Thursday, 29 July 2010


Macaron madness. No, seriously. Madness.

I diligently worked on my Macaron bodice muslin last night. I'm not so hot at making 'muslins'. The closest I can come is to use fabric I don't OMG love but won't mind losing from my stash if it's a wadder. But I'm always thinking 'This one's going to work out so I should use normal fabric!' You know, because someone sedated me when I wasn't paying attention and performed extensive plastic surgery so my body is likely to fit into anything without a bajillion adjustments.

So here's the muslin sewn up exactly as I was told to do.

You know what? This picture doesn't actually make it look too bad. The reality is, if I was to say it made me look like a brick sh*thouse, that'd be unfair to brick sh*thouses. A huge pool of excess fabric under the bust, major arm gappage and a waistband that didn't hit at the smallest point. I went to bed (though not to sleep), in a major funk.

I wondered this morning if I could use any of the insight from Fit For Real People to try to salvage the bodice. First, I tried to address the arm gap. My doppelganger is wearing my bra, so I could feel that the curvy spotty piece was falling well below my cup line. This doesn't surprise me because I have a freakishly short torso and my breasts pretty much start at my collar-bones. By making a horizontal half inch tuck all the way across the upper chest, I lifted not only the spotty bit, but also the waistband, and it addressed some of the gap at the armhole. But not all of it, I also had to shave the side seam of just the front bodice at the armpit so that it pulled some of the excess taut.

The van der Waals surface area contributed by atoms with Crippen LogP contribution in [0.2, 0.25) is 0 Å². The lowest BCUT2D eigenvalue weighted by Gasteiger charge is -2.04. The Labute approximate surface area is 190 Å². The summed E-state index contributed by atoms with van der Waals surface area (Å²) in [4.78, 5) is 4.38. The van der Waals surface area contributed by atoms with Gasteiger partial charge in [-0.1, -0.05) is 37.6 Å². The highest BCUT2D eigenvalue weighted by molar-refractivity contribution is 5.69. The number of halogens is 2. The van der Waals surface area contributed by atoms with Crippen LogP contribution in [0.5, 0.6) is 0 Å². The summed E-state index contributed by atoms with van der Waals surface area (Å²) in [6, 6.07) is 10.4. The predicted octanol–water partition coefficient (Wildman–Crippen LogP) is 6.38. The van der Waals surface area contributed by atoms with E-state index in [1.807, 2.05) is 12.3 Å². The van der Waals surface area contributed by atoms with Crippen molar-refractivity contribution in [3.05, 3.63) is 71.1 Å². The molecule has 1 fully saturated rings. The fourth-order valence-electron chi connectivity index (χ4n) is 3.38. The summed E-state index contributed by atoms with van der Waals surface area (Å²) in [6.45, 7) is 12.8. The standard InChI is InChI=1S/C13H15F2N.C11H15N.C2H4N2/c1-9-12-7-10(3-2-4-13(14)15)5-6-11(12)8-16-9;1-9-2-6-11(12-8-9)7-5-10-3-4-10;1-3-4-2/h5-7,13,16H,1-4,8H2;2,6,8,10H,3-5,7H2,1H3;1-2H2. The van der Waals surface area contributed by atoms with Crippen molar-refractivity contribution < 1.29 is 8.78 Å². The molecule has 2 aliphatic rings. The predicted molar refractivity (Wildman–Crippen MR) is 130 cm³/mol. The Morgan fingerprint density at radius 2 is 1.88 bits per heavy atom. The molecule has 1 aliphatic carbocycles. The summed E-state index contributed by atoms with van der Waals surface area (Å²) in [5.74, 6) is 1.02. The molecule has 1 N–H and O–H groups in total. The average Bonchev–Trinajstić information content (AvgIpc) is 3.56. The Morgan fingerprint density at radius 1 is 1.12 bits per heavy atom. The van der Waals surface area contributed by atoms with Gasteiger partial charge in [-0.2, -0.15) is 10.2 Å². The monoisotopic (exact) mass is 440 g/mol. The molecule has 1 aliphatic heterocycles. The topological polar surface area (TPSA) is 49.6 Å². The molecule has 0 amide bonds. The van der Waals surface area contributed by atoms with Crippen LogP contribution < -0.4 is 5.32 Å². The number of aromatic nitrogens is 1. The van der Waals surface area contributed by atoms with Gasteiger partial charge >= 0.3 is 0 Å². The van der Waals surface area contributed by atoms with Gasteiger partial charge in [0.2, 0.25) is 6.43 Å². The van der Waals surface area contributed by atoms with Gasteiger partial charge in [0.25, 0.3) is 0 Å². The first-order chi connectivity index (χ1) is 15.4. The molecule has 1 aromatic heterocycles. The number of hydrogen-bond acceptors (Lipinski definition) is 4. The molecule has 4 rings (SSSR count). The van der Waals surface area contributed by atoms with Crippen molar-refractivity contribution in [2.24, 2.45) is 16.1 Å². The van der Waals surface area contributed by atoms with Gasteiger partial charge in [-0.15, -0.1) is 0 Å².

And then the extra pooling under bust. There were fairly substantial underbust darts already, so I didn't want to increase their size (lest it get too pointy), and neither did I want to mess with the darts in the side seam. So I pinned a slightly shorter dart adjacent to each existing dart (placement closer to CF) and the excess under bust was much improved. To fit the slightly smaller underbust width of the bodice, I also had to tuck the waistband to fit.

After these adjustments were made, I didn't like the way the waistband was hanging (dipping down) so I tucked up the bodice at centre front so it sat more horizontally. I'm not sure if this is one change too much (or even two or three!)? Please tell me if you think so...

Spin doppelganger around and this is what's going on at the back:

Pure horror really, but actually not that hard to fix. I did the same half inch horizontal tuck across the width and it sits much better. Good thing I have puny pencil arms so I don't have to make the armholes bigger elsewhere.

So there you go then. An ambitious non-muslin that is now very much a muslin because it'll need to be completely re-cut and re-worked.

I have to say, I'm finding the process of sewing for myself very hard. If anything, it's actually hurting my body image. If I try something on in the shop and it doesn't fit, I don't buy it. But using my materials (therefore money) and my time to make something that doesn't fit is pretty soul destroying and it's making me dislike my pesky body shape even more. So, my sewing friends, does it get easier? If I keep calm and carry on will I start to know my body so well I can make adjustments before it even gets to muslin stage? Also, tales of how much it's worth it would be appreciated...